Fam­ily Fire

For more than 100 years, Coadys have fanned forge flames and bent metal to their will. To­day, Ron Coady car­ries on the tra­di­tion.

The Telegram (St. John’s) - - Family - BY SU­SAN FLANA­GAN

Sparks fly from a weld­ing torch in the shop at Coady’s Metal Works at 110 Lime St. where Ron Coady has worked for more than three decades. Ron, a fourth-gen­er­a­tion black­smith, started as his fa­ther’s ap­pren­tice in 1972. This morn­ing, Ron is busy work­ing on a sign frame for a store front. Two other em­ploy­ees work full time in the shop while Jo Coady keeps the of­fice run­ning smoothly up­stairs.

Plas­tic milk crates full of cast iron fleur de lys fence top­pers line one wall, while custom iron chairs, fire­place grates and a spi­ral stair­case greet cus­tomers im­me­di­ately as they en­ter. A card­board cut-out of a dove has set­tled atop the may­hem, rem­i­nis­cent of a time when churches were the main­stay of Coady’s busi­ness.

In­deed, in the past, the ma­jor­ity of Coady’s con­tracts were main­te­nance work for churches and the school board, as well as grap­nels, hooks and hakapiks for the fish­ing and seal­ing in­dus­tries. In fact, says Ron, there was a time when the forge was go­ing non-stop. Al­though the forge is not stoked ev­ery day now, Ron still does his fair share of forge work.

“Now we do mainly custom fabri­ca­tion for pri­vate res­i­dences. We work with land­scape ar­chi­tects. Ba­si­cally any­thing in iron, alu­minium or stain­less steel, we’ll tackle,” he says. “ We’re not re­ally in com­pe­ti­tion with the big­ger com­pa­nies do­ing in­dus­trial work. We stay small in our work.”

Ron, whose work can be seen all through the city, from fences and handrails on pri­vate homes to gates on com­mer­cial busi­nesses on Wa­ter Street, says his favourite part of black­smithing is the de­sign work. “Pretty well ev­ery­where I look, I see my work,” says Ron, who has trou­ble think­ing of his all-time favourite piece.

“I take a great deal of pride in all my work,” he says with his con­ta­gious smile. “If I’m not happy with it, I don’t put it out there. I love the re­ac­tion of the cus­tomer when they see the fin­ished prod­uct.”

Flip­ping through the St. John’s Yel­low Pages, Ron re­veals 35 list­ings for welders but only one list­ing for a black­smith, his own. “ There’s fel­las do­ing (black­smith work) on the side, as a hobby,” he says, “ but we’re pretty well the last com­mer­cial forge in the city.”

That wasn’t the case a cen­tury ago when there were about a dozen ac­tive forges in St. John’s. Through­out the era of the horse and buggy, Coady’s went neck and neck with other firms like McGrath’s and Roche’s. Al­though they have changed lo­ca­tion at least four times, the Coadys have had a black­smith busi­ness in down­town St. John’s since 1883. A poster on the of­fice wall il­lus­trates the var­i­ous sites that Coady’s has oc­cu­pied through­out the down­town.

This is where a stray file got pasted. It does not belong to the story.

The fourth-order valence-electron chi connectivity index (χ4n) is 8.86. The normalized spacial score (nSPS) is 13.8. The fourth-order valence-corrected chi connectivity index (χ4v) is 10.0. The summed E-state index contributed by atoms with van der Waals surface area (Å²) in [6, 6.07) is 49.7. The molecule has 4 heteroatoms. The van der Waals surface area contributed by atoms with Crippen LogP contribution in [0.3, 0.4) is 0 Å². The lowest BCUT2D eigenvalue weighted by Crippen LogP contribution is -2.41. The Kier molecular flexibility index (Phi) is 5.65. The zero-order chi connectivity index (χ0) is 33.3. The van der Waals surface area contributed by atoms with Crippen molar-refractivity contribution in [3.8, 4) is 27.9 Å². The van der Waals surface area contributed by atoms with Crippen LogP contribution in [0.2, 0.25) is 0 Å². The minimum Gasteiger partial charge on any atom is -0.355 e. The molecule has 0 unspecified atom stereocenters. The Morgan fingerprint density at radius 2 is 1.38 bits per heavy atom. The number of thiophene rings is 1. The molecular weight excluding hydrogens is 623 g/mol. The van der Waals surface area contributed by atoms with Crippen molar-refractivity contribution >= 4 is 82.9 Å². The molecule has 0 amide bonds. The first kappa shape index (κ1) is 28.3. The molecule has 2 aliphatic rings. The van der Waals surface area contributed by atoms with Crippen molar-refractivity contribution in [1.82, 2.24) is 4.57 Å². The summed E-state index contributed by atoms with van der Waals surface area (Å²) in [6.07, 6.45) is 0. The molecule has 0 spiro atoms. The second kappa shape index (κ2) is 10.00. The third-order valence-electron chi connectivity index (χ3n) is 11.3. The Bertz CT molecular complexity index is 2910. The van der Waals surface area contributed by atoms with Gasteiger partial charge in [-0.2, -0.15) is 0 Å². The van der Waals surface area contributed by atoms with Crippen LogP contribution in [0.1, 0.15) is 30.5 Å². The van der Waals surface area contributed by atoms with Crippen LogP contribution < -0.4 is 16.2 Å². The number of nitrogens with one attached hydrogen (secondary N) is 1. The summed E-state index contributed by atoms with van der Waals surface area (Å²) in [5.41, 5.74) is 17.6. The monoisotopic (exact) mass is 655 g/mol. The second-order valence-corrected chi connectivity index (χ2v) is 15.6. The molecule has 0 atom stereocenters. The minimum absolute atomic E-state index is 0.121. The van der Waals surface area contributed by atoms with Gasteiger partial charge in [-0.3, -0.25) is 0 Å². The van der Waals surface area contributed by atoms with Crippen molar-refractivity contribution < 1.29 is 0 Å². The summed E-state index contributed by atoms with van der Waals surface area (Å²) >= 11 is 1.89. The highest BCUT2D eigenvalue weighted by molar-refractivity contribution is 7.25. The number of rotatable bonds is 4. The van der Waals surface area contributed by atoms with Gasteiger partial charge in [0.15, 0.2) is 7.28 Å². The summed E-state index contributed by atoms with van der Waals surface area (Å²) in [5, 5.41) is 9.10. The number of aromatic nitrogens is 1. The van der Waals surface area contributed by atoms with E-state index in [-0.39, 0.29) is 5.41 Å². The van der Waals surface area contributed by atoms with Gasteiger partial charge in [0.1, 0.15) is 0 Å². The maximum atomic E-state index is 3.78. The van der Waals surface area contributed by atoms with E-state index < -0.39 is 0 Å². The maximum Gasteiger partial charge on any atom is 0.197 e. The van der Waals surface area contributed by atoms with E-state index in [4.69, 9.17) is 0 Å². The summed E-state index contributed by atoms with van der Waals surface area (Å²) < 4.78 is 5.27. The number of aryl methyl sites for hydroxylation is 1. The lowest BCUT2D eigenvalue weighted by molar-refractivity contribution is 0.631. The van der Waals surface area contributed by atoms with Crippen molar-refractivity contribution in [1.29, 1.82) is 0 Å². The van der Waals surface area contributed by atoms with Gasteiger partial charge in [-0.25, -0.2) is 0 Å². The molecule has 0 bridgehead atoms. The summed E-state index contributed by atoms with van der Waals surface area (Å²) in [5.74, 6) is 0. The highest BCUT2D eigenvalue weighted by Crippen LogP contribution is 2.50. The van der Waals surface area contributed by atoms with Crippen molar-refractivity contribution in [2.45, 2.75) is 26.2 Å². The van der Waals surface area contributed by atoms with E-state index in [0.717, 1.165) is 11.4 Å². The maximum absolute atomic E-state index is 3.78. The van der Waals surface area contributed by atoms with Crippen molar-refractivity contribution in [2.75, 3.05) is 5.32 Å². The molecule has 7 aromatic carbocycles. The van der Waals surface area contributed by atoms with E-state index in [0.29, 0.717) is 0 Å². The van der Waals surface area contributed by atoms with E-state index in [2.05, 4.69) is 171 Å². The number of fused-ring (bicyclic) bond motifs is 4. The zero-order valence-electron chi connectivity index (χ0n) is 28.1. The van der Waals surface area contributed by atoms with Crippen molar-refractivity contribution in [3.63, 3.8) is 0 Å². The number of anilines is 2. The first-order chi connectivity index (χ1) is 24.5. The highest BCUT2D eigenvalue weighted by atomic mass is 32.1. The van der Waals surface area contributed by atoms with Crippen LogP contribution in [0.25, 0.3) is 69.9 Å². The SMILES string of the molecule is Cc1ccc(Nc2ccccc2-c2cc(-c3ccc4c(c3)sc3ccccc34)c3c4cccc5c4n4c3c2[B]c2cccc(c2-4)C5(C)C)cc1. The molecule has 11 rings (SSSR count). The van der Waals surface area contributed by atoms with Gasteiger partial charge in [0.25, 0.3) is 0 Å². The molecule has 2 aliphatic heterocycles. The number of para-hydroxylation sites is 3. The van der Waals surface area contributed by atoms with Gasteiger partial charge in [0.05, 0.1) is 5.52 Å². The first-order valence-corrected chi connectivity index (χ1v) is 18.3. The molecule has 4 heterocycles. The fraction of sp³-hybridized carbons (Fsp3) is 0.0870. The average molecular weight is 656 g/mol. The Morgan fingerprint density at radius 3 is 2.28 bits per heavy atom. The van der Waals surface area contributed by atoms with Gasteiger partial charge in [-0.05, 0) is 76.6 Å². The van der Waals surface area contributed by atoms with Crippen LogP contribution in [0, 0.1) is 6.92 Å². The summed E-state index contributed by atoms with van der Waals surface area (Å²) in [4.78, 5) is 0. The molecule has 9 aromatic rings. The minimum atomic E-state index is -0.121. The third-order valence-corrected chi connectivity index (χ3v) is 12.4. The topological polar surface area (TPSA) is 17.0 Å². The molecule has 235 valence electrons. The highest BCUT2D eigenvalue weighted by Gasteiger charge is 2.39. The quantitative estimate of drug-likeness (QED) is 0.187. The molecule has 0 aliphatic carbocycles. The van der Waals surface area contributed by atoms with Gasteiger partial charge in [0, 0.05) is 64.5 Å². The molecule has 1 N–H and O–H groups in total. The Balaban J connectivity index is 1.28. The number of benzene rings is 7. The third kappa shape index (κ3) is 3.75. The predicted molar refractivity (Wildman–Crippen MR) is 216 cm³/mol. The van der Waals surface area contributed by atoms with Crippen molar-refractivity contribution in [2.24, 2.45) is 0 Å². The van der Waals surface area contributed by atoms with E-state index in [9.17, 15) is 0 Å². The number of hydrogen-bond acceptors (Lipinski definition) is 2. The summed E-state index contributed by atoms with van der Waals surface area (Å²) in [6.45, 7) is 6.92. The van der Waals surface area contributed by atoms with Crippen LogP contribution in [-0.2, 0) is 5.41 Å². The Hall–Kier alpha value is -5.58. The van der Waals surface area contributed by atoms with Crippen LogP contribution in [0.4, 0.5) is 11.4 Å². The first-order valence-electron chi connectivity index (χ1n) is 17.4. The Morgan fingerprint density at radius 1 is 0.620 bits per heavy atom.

It all started in 1883 when William Coady left McGrath’s forge on the west side of Hill o’ Chips and set up his own black­smith shop across from what is now the Sir Humphrey Gil­bert Build­ing on Duck­worth Street.

William’s son, Thomas, joined the shop in 1901 when he was 11 years old. This was a time when horse-drawn car­riages lined the streets and Guglielmo Mar­coni was a com­mon face on down­town streets. Thomas stuck with his fa­ther for 11 years be­fore branch­ing out on his own in 1912 on the New Gower Street site of the cur­rent City Hall.

His­tory re­peated it­self when Thomas’s son, William (Bill), be­gan work­ing in his fa­ther’s shop in 1931. Thirty years later in 1961, he started Coady ’s Or­na­men­tal Iron Works Lim­ited on the site of Trap­per John’s Pub on Ge­orge Street.

In 1972, Bill changed lo­ca­tion, mov­ing fur­ther west on Ge­orge where the Con­ven­tion Cen­tre now sits. He called the new busi­ness Coady’s Metal Works, the same name it has to­day. Four years later he moved the busi­ness to Lime Street.

A big part of Bill’s work when he started was sharp­en­ing picks for the city. In the 1930s, city work­ers spent a lot of time dig­ging sewer lines and post holes, and thus went through a lot of picks in the run of a day.

The picks were too bulky and heavy for work­ers to carry around re­place­ments. To rem­edy this, the city is­sued their men lit­tle brass coins they could carry in their pock­ets. When they needed a new pick, they could go into any forge in the city and trade in their brass knock­out for a sharp­ened pick. At the end of ev­ery month, Bill would col­lect all the brass coins and bring them to City Hall with an in­voice.

In the ’ 30s and ’ 40s there were far fewer au­to­mo­biles nav­i­gat­ing the streets of St. John’s than there are to­day. Horse­drawn car­riages were the norm, and it was not un­com­mon for Coady’s to shoe 10,000 horses a year. Last year Bill’s son, Ron, shod one horse.

Bill, who passed away last fall at the age of 91, spent 66 years work­ing as a com­mer­cial black­smith. Right up un­til his death, he had a forge on his land in Tor­bay and in­sisted that his son, Ron, keep him abreast of all the work go­ing on in the work­shop on Lime Street.

With his fa­ther gone, Ron is proud to carry on the fam­ily tra­di­tion and has no plans to re­tire.

“I’ll be at it till the day I die,” he says.

— Photo by Joe Gib­bons/The Tele­gram

Ron Coady stands at his forge on Lime Street in St. John’s.

— Sub­mit­ted pho­tos

Thomas Coady’s Forge (top) on the site of what is now St. John’s City Hall. Thomas is the taller man with his hand in the air. His son, Bill, is the shorter. Above, Coady’s Metal Works’ cur­rent lo­ca­tion, on Lime Street, as it was in the 1940s. Note...

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